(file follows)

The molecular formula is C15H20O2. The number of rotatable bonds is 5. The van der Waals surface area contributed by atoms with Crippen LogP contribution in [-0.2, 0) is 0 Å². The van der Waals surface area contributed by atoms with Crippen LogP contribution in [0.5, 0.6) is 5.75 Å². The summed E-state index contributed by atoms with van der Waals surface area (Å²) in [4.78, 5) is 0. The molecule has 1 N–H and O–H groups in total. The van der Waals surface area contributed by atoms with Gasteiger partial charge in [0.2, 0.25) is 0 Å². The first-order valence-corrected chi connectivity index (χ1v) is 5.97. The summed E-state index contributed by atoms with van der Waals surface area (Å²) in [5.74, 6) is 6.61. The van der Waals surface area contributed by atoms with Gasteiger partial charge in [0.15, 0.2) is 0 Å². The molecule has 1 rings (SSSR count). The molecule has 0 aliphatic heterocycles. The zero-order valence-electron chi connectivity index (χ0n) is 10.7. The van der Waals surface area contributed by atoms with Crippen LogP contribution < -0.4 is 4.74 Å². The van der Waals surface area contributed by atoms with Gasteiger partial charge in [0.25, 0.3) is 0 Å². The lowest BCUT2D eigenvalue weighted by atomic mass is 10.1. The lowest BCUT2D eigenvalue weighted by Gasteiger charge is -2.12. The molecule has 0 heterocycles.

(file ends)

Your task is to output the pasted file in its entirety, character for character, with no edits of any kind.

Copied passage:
The molecular formula is C15H20O2. The number of rotatable bonds is 5. The van der Waals surface area contributed by atoms with Crippen LogP contribution in [-0.2, 0) is 0 Å². The van der Waals surface area contributed by atoms with Crippen LogP contribution in [0.5, 0.6) is 5.75 Å². The summed E-state index contributed by atoms with van der Waals surface area (Å²) in [4.78, 5) is 0. The molecule has 1 N–H and O–H groups in total. The van der Waals surface area contributed by atoms with Gasteiger partial charge in [0.2, 0.25) is 0 Å². The first-order valence-corrected chi connectivity index (χ1v) is 5.97. The summed E-state index contributed by atoms with van der Waals surface area (Å²) in [5.74, 6) is 6.61. The van der Waals surface area contributed by atoms with Gasteiger partial charge in [0.15, 0.2) is 0 Å². The molecule has 1 rings (SSSR count). The molecule has 0 aliphatic heterocycles. The zero-order valence-electron chi connectivity index (χ0n) is 10.7. The van der Waals surface area contributed by atoms with Crippen LogP contribution < -0.4 is 4.74 Å². The van der Waals surface area contributed by atoms with Gasteiger partial charge in [0.25, 0.3) is 0 Å². The lowest BCUT2D eigenvalue weighted by atomic mass is 10.1. The lowest BCUT2D eigenvalue weighted by Gasteiger charge is -2.12. The molecule has 0 heterocycles.